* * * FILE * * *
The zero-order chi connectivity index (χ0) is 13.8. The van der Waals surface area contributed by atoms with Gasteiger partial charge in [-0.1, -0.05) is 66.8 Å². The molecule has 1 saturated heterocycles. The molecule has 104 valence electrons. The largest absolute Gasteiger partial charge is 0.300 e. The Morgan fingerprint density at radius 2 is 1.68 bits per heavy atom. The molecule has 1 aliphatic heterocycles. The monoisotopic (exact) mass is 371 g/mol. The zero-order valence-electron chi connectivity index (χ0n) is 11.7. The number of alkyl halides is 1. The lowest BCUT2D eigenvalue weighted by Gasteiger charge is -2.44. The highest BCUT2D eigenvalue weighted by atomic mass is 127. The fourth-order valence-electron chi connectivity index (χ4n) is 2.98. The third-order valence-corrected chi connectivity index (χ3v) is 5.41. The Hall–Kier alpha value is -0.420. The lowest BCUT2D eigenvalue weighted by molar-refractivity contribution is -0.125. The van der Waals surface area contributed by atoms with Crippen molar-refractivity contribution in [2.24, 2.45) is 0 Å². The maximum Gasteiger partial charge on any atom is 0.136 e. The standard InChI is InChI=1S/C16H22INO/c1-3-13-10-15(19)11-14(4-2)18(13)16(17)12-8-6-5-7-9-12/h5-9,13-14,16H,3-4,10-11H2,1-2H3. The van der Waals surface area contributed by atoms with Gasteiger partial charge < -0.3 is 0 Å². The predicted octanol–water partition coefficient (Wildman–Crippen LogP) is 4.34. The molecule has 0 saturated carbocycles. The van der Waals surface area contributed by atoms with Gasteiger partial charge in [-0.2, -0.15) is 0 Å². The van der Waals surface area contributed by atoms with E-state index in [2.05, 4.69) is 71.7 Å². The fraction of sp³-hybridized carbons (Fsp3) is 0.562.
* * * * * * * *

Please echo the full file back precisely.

The zero-order chi connectivity index (χ0) is 13.8. The van der Waals surface area contributed by atoms with Gasteiger partial charge in [-0.1, -0.05) is 66.8 Å². The molecule has 1 saturated heterocycles. The molecule has 104 valence electrons. The largest absolute Gasteiger partial charge is 0.300 e. The Morgan fingerprint density at radius 2 is 1.68 bits per heavy atom. The molecule has 1 aliphatic heterocycles. The monoisotopic (exact) mass is 371 g/mol. The zero-order valence-electron chi connectivity index (χ0n) is 11.7. The number of alkyl halides is 1. The lowest BCUT2D eigenvalue weighted by Gasteiger charge is -2.44. The highest BCUT2D eigenvalue weighted by atomic mass is 127. The fourth-order valence-electron chi connectivity index (χ4n) is 2.98. The third-order valence-corrected chi connectivity index (χ3v) is 5.41. The Hall–Kier alpha value is -0.420. The lowest BCUT2D eigenvalue weighted by molar-refractivity contribution is -0.125. The van der Waals surface area contributed by atoms with Crippen molar-refractivity contribution in [2.24, 2.45) is 0 Å². The maximum Gasteiger partial charge on any atom is 0.136 e. The standard InChI is InChI=1S/C16H22INO/c1-3-13-10-15(19)11-14(4-2)18(13)16(17)12-8-6-5-7-9-12/h5-9,13-14,16H,3-4,10-11H2,1-2H3. The van der Waals surface area contributed by atoms with Gasteiger partial charge < -0.3 is 0 Å². The predicted octanol–water partition coefficient (Wildman–Crippen LogP) is 4.34. The molecule has 0 saturated carbocycles. The van der Waals surface area contributed by atoms with Gasteiger partial charge in [-0.2, -0.15) is 0 Å². The van der Waals surface area contributed by atoms with E-state index in [2.05, 4.69) is 71.7 Å². The fraction of sp³-hybridized carbons (Fsp3) is 0.562.